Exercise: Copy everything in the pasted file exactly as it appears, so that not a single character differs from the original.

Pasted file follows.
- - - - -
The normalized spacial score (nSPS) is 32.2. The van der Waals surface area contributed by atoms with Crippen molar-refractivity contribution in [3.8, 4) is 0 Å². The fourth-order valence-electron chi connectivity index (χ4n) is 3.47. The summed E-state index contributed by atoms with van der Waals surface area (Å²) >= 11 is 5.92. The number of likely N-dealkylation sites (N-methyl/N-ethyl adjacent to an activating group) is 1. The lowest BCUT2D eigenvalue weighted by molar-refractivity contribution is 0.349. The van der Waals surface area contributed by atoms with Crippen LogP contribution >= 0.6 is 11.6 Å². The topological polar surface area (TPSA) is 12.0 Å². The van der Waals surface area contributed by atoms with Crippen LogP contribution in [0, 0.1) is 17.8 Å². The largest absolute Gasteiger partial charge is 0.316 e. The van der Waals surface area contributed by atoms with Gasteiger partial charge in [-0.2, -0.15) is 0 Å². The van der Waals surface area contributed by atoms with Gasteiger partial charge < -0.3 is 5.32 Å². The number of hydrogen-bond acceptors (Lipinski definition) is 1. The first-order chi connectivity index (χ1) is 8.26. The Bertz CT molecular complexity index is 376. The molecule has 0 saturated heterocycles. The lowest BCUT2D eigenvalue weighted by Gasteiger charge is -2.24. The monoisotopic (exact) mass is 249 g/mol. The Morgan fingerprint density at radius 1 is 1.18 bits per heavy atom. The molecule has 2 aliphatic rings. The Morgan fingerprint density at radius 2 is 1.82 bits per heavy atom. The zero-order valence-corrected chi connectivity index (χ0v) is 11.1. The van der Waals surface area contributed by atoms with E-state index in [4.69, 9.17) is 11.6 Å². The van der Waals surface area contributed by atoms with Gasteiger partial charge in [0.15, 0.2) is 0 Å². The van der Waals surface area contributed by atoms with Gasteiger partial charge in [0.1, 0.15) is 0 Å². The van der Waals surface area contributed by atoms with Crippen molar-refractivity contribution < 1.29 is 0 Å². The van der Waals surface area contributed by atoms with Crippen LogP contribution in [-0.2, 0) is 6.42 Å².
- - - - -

The normalized spacial score (nSPS) is 32.2. The van der Waals surface area contributed by atoms with Crippen molar-refractivity contribution in [3.8, 4) is 0 Å². The fourth-order valence-electron chi connectivity index (χ4n) is 3.47. The summed E-state index contributed by atoms with van der Waals surface area (Å²) >= 11 is 5.92. The number of likely N-dealkylation sites (N-methyl/N-ethyl adjacent to an activating group) is 1. The lowest BCUT2D eigenvalue weighted by molar-refractivity contribution is 0.349. The van der Waals surface area contributed by atoms with Crippen LogP contribution >= 0.6 is 11.6 Å². The topological polar surface area (TPSA) is 12.0 Å². The van der Waals surface area contributed by atoms with Crippen LogP contribution in [0, 0.1) is 17.8 Å². The largest absolute Gasteiger partial charge is 0.316 e. The van der Waals surface area contributed by atoms with Gasteiger partial charge in [-0.2, -0.15) is 0 Å². The van der Waals surface area contributed by atoms with Gasteiger partial charge < -0.3 is 5.32 Å². The number of hydrogen-bond acceptors (Lipinski definition) is 1. The first-order chi connectivity index (χ1) is 8.26. The Bertz CT molecular complexity index is 376. The molecule has 0 saturated heterocycles. The lowest BCUT2D eigenvalue weighted by Gasteiger charge is -2.24. The monoisotopic (exact) mass is 249 g/mol. The Morgan fingerprint density at radius 1 is 1.18 bits per heavy atom. The molecule has 2 aliphatic rings. The Morgan fingerprint density at radius 2 is 1.82 bits per heavy atom. The zero-order valence-corrected chi connectivity index (χ0v) is 11.1. The van der Waals surface area contributed by atoms with E-state index in [4.69, 9.17) is 11.6 Å². The van der Waals surface area contributed by atoms with Gasteiger partial charge in [0.15, 0.2) is 0 Å². The van der Waals surface area contributed by atoms with Gasteiger partial charge in [0.1, 0.15) is 0 Å². The van der Waals surface area contributed by atoms with Crippen molar-refractivity contribution < 1.29 is 0 Å². The van der Waals surface area contributed by atoms with Crippen LogP contribution in [-0.2, 0) is 6.42 Å².